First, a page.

As the name suggests, The Seven Day Gentlemanly Game Challenge will require you and a team of up to four others to make a game based around the general theme of gentlemanliness and well-to-do things (e.g. top hats, monocles, steampunk etc.) in seven day’s time! Ladies are also very welcome and highly encouraged to partake in this challenge, of course.

Similar to last year, there is a voting process involved, this time around, partakers are requested to vote on the game mechanics the games that are being developed should include! Click here to vote! Choose up to three mechanics to vote for. You can vote once every six hours. Please recall that you can win up to £100 of gentlemanly prizes!

If you are interested in participating in The Seven Day Gentlemanly Game Challenge, then come along to Complab B, 3rd floot MHT Building, at 5:00PM on Friday 24th May 2013. Bring your team of designers, programmers and artists. In this session we will be going over the rules of the game jam and revealing the extra mechanics that you game must include!

We’ll see you there, and let’s make some jolly spiffing games! Ho, ho, fabulous!

Book Review: Mastering UDK Game Development

Mastering UDK Game Development

Epic Games released the Unreal Development Kit (UDK) in late 2009, as a Standalone Development Kit (SDK) for Unreal Engine 3 (UE3). To support their standalone release, Epic Games spawned an entire developer community comprising forums, technical documentation and video tutorials.

Mastering UDK Game Development Hotshot builds on the community foundations laid by Epic Games, aiming squarely at advanced UDK users. The author, John P. Doran, is a software engineer working for DigiPen Institute Singapore, with experience working in the games industry, as well as higher education. He co-authored UDK iOS Game Development Beginner’s GuideThe Hotshot series comprises two games development titles, and seven technical topics , including Adobe CS6 and jQuery.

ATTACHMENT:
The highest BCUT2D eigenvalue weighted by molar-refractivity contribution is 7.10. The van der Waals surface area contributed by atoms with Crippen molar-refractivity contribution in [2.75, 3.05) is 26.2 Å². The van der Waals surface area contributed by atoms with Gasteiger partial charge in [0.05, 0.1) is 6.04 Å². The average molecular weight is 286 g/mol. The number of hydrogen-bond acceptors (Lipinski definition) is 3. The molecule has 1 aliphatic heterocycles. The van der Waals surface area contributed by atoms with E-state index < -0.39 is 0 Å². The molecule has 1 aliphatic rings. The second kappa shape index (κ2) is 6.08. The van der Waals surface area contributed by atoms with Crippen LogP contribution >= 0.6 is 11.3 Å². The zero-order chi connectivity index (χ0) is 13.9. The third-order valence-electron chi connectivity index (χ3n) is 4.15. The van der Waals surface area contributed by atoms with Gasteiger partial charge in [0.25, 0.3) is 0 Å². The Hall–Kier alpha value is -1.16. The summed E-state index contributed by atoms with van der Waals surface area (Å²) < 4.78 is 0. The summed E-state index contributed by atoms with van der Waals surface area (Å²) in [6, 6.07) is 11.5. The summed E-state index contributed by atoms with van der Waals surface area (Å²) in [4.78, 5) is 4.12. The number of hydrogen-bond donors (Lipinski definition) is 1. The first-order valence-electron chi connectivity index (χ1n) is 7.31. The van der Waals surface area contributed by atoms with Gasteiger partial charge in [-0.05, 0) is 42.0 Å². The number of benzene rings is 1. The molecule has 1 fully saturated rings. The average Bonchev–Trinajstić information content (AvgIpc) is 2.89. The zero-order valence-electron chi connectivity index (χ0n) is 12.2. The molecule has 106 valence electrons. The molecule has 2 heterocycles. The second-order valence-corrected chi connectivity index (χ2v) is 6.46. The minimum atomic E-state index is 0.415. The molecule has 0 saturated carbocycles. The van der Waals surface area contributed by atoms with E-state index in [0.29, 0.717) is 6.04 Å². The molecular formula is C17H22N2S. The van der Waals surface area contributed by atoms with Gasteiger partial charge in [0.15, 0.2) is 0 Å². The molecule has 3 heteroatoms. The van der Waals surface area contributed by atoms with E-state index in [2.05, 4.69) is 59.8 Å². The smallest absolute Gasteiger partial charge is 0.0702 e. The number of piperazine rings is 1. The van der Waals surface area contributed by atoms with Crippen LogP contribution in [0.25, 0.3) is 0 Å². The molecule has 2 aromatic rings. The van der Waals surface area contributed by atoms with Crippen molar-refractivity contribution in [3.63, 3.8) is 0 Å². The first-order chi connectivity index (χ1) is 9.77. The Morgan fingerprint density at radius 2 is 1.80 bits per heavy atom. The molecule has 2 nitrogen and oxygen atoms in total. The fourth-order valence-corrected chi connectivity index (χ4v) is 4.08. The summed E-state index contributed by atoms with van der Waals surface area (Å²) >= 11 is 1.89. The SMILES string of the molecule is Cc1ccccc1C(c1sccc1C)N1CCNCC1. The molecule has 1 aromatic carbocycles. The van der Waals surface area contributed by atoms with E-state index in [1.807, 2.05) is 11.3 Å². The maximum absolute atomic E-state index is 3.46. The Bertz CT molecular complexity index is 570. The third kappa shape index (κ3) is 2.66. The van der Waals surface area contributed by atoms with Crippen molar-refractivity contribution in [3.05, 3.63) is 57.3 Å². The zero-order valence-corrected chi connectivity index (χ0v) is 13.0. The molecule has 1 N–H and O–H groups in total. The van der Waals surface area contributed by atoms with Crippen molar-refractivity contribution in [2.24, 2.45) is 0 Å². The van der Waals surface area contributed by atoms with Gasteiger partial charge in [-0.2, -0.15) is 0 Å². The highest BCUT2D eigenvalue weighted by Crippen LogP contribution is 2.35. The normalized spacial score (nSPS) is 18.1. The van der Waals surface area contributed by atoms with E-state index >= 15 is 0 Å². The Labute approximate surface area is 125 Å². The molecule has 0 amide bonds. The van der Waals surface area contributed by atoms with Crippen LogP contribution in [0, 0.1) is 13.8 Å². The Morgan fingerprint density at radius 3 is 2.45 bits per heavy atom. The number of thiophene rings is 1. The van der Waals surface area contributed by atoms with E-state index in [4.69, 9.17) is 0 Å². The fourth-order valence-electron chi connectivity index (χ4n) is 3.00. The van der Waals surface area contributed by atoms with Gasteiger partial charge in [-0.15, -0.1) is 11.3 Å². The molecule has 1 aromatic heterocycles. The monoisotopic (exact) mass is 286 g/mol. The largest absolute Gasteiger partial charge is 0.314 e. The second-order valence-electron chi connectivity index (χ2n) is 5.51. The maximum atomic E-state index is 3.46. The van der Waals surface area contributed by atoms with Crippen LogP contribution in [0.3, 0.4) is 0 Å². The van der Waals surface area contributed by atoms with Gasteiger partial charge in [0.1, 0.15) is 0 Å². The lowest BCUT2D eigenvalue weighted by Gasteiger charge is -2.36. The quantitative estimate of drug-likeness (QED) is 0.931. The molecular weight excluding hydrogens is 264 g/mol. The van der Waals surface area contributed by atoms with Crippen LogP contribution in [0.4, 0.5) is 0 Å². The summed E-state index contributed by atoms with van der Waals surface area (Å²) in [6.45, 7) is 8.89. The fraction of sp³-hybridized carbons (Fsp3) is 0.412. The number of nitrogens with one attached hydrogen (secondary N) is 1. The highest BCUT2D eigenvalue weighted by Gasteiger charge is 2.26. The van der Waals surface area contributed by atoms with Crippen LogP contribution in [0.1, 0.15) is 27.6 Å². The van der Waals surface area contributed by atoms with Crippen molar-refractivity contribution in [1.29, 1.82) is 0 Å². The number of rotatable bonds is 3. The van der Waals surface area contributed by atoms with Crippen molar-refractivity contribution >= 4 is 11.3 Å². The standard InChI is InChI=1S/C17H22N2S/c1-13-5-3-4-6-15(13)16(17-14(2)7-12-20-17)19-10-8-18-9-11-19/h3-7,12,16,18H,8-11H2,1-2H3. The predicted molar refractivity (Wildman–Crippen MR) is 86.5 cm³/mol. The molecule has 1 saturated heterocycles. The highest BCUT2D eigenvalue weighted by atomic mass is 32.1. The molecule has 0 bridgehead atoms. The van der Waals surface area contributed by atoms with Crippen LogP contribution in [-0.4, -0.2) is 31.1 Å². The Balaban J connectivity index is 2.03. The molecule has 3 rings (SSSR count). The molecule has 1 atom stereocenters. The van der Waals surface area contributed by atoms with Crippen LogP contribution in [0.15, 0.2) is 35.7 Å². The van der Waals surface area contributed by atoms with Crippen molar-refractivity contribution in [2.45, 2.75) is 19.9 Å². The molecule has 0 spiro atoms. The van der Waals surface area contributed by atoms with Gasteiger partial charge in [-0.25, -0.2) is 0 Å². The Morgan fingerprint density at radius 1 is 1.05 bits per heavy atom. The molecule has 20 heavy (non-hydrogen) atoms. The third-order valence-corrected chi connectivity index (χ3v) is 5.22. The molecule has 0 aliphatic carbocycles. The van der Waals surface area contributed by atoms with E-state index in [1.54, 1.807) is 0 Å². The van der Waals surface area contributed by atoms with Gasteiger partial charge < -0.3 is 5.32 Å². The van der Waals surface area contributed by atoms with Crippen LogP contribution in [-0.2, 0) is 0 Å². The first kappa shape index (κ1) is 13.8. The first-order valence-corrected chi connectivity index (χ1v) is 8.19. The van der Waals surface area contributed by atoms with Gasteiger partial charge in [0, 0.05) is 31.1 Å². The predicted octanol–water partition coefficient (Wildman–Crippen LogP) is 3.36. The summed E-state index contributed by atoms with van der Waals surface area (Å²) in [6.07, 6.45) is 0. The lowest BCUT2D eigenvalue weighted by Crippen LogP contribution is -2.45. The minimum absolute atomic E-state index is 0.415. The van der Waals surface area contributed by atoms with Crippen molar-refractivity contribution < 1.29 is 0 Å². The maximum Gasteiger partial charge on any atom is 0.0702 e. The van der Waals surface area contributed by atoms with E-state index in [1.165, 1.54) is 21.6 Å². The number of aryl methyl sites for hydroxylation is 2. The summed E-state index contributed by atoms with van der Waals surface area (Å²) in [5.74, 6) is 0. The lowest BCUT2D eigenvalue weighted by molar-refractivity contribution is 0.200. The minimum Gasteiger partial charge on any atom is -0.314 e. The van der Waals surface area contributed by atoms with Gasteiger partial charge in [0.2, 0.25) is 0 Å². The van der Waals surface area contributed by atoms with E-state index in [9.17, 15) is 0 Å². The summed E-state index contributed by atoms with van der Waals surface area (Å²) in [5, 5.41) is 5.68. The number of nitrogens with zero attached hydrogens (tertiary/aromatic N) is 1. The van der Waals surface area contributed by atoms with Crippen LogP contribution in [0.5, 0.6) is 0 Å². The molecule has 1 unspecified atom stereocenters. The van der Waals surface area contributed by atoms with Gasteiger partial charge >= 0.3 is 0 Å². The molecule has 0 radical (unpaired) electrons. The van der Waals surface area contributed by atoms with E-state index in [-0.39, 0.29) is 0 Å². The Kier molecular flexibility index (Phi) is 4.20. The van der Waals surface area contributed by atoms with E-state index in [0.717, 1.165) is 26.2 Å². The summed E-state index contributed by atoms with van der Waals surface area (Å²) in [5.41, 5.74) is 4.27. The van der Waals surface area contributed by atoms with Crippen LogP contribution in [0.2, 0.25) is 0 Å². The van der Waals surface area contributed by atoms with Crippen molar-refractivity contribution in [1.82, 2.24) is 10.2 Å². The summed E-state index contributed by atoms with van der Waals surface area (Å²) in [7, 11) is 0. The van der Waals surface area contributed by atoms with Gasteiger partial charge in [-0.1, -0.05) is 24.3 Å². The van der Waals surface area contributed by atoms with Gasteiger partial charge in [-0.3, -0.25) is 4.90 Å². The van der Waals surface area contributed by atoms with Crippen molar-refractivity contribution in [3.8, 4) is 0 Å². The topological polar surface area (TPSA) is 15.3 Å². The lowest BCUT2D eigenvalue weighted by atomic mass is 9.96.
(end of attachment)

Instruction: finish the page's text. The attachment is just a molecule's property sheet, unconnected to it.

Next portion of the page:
The flexibility of UDK is greatly demonstrated throughout this book. It looks beyond the standard out-of-the-box first person shooter that UDK provides and focuses on how to use UDK as a game development tool for any genre. The project based nature of the book keeps the content fresh, and challenges readers onto further work. Mastering UDK Game Development Hotshot is aimed at designers and non-programmers who will use the editor based tools of UDK.

Each chapter is formatted to each cover a practical project, with sub-chapters tackling the more specific elements entailed within each project. The book steers away from touting the features of the engine and focuses on how to use the engine as a general development tool. This means covering useful topics such as creating a custom HUD for an RPG, creating loot and managing a loot system, as well as enriching environment and user interface. Strong emphasis is given to UI creation using Flash tool Scaleform. Advanced application of Kismet features heavily in this book, with code segments being well explained and reusable.

The UnrealScript primer at the end of the book is very blinkered in terms of application and scope, and does not add anything more than Epic Games have provided. It would have been nice to see a larger portion dedicated to UnrealScript, because used in combination with the level editor, Unreal Development Kit becomes a very flexible and usable development platform.

The book is available in both traditional printed version and as a PDF eBook via Packt’s website. The PDF version was reviewed, and features a fully linked Table of Contents and Index system. Each chapter spans approximately 30 pages and has lots of colour screen captures with clear and concise explanations. There is an online repository for resources used in the book.

Mastering UDK Game Development Hotshot is an excellent book if you have exhausted Epic’s tutorials and are looking to hone your skills using the UDK editor.